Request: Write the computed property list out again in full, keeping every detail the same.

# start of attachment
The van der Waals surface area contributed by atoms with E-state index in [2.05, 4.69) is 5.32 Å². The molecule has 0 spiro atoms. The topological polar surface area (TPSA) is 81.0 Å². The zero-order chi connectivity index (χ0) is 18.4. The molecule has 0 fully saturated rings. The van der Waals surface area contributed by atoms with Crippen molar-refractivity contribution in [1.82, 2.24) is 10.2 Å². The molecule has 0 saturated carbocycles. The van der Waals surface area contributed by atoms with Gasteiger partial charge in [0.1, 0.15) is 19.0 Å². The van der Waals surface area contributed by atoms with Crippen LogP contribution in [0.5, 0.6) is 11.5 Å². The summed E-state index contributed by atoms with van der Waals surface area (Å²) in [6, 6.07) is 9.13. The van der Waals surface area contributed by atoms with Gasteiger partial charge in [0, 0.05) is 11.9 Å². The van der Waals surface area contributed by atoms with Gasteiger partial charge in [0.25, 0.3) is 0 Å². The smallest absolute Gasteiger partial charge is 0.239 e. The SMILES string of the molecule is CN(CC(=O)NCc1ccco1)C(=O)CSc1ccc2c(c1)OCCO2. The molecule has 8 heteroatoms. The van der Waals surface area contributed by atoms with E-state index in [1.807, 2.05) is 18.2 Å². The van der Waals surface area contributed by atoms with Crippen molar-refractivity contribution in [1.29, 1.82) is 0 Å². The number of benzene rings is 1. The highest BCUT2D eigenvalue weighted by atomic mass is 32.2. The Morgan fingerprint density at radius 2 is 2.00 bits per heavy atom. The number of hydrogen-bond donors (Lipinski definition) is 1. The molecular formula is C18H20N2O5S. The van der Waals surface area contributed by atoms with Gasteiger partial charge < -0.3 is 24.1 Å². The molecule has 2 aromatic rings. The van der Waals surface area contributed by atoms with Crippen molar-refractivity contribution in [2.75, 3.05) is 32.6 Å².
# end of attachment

The van der Waals surface area contributed by atoms with E-state index in [2.05, 4.69) is 5.32 Å². The molecule has 0 spiro atoms. The topological polar surface area (TPSA) is 81.0 Å². The zero-order chi connectivity index (χ0) is 18.4. The molecule has 0 fully saturated rings. The van der Waals surface area contributed by atoms with Crippen molar-refractivity contribution in [1.82, 2.24) is 10.2 Å². The molecule has 0 saturated carbocycles. The van der Waals surface area contributed by atoms with Gasteiger partial charge in [0.1, 0.15) is 19.0 Å². The van der Waals surface area contributed by atoms with Crippen LogP contribution in [0.5, 0.6) is 11.5 Å². The summed E-state index contributed by atoms with van der Waals surface area (Å²) in [6, 6.07) is 9.13. The van der Waals surface area contributed by atoms with Gasteiger partial charge in [0, 0.05) is 11.9 Å². The van der Waals surface area contributed by atoms with Gasteiger partial charge in [0.25, 0.3) is 0 Å². The smallest absolute Gasteiger partial charge is 0.239 e. The SMILES string of the molecule is CN(CC(=O)NCc1ccco1)C(=O)CSc1ccc2c(c1)OCCO2. The molecule has 8 heteroatoms. The van der Waals surface area contributed by atoms with E-state index in [1.807, 2.05) is 18.2 Å². The van der Waals surface area contributed by atoms with Crippen molar-refractivity contribution in [1.29, 1.82) is 0 Å². The number of benzene rings is 1. The highest BCUT2D eigenvalue weighted by atomic mass is 32.2. The Morgan fingerprint density at radius 2 is 2.00 bits per heavy atom. The number of hydrogen-bond donors (Lipinski definition) is 1. The molecular formula is C18H20N2O5S. The van der Waals surface area contributed by atoms with Gasteiger partial charge < -0.3 is 24.1 Å². The molecule has 2 aromatic rings. The van der Waals surface area contributed by atoms with Crippen molar-refractivity contribution in [2.75, 3.05) is 32.6 Å².